The next era of space exploration has begun with NASA’s new Artemis program. Congress tasked NASA with putting humans on the Moon by 2024, a feat that hasn’t been accomplished by the U.S. for decades.
The program, called Artemis, will put humans back on the Moon. However, the Artemis mission is nothing like the world has ever seen. It’s far more advanced than our first mission to the Moon in 1969. Artemis will lead to many firsts in space exploration, paving the way for our path to Mars.
What is the Artemis program?
The Apollo program led the first mission to the Moon in 1969. It’s only fitting that its follow-up program in 2024 would be named after the Greek god Apollo’s twin sister, Artemis.
As the Greek goddess of the Moon, Artemis represents humanity’s path to the Moon over the next five years.
The Artemis program will place astronauts on the Moon’s south pole. It will operate in two phases. During phase one, NASA will aim to put humans on the Moon’s surface by 2024. In phase two, NASA will create a sustained human presence on the Moon by 2028.
However, a lot of planning and strategy is required to pull off such a daring mission. That’s why NASA is partnering with commercial companies to speed up payload delivery to the lunar surface. This will help NASA deliver materials to the Moon faster, speeding up research before humans arrive in 2024.
Before human arrival, NASA will use instruments from these payloads to research lander positions, lunar radiation, navigation, and human impact on the Moon.
Why Artemis is important
Americans have been to the Moon before; why do we need to return? What sets the Artemis mission apart from the original Apollo missions?
Artemis has and will continue to create many firsts for space exploration. It will be the United State’s first return to the Moon in decades, which is no small feat.
As we look towards a future on Mars, humans must first master our exploration techniques. The Moon is a perfect staging ground for technology and processes as we prepare for interstellar travel.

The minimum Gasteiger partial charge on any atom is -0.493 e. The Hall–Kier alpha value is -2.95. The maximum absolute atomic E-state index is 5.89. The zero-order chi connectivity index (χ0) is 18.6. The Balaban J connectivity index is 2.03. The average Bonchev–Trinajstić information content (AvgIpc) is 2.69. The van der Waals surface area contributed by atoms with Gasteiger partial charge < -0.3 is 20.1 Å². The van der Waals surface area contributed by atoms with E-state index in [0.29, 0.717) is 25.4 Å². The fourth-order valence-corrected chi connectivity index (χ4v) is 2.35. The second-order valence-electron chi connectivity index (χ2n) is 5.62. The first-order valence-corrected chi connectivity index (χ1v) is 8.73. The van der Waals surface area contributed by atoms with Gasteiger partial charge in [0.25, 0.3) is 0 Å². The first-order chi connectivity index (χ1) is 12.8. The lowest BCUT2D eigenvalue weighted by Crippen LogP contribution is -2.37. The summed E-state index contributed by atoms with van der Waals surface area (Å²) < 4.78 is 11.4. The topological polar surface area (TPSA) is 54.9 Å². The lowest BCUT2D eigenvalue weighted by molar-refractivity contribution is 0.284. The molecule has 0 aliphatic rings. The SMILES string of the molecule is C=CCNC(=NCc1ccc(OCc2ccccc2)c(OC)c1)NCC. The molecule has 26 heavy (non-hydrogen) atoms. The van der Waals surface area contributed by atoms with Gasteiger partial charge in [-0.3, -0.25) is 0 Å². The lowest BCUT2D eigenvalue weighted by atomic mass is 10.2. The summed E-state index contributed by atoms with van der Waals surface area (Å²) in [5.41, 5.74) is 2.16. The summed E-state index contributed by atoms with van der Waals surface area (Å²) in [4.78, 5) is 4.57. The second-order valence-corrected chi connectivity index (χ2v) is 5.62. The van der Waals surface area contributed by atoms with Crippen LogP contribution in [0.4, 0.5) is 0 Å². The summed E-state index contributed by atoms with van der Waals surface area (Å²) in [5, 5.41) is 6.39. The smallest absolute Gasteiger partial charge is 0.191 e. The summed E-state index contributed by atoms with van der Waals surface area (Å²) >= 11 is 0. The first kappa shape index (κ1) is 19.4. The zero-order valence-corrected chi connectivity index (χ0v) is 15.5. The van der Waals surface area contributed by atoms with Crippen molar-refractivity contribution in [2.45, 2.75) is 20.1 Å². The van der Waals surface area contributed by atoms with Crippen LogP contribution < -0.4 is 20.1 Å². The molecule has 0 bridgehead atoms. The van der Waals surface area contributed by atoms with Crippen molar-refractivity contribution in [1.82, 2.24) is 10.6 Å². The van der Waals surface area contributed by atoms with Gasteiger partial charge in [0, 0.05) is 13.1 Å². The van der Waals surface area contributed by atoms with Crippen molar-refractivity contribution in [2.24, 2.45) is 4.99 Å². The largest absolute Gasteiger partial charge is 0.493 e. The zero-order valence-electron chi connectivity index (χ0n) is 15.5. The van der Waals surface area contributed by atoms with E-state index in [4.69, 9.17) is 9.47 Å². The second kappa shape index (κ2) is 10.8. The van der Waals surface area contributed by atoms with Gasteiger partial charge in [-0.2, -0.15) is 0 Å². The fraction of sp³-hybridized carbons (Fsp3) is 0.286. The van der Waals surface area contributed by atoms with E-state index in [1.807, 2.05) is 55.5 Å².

Artemis is significant for three big reasons.
- Commercial partnerships
- Sustainable presence on the Moon
- The first woman on the Moon
NASA originally sought a 2028 deadline for putting humans on the Moon. To make Congress’s 2024 deadline, the organization partnered with private commercial partners to speed up the payload process.
This has never happened before. In previous missions, NASA delivered its own payloads. The choice to partner with outside companies shows that collaboration is an important step for exploring the universe.
NASA is planning to install a lunar Gateway that will orbit the Moon. They’re also considering ways to refuel in space, making the Gateway system reusable and sustainable.
The long term goal of the Artemis program is to put humans on the Moon and have us stay there in perpetuity by 2028. This will aid in scientific discoveries, technological advancements, and offers the exciting possibility of a lunar economy.
Artemis is sending astronauts to the Moon’s south pole, where no humans have ever set foot. But this accomplishment is eclipsed by another great achievement: the Artemis program will put the first woman on the Moon.
The 1969 lunar landing was all men. Of the 500 people that have flown to space, only 64 have been women.
Although NASA hasn’t named the female astronaut yet, they have reserved a space on the mission for a female. This is one small step for the female astronaut and a huge leap forward for all women and girls. NASA hopes this will help close gender gaps and inspire more young girls to pursue STEM careers.
To the Moon and beyond
The Artemis program will shed new light on our Moon. It will break barriers, set records, and increase our understanding of the universe. The success of the Artemis mission will pave the way for humanity to explore Mars and beyond in a matter of decades.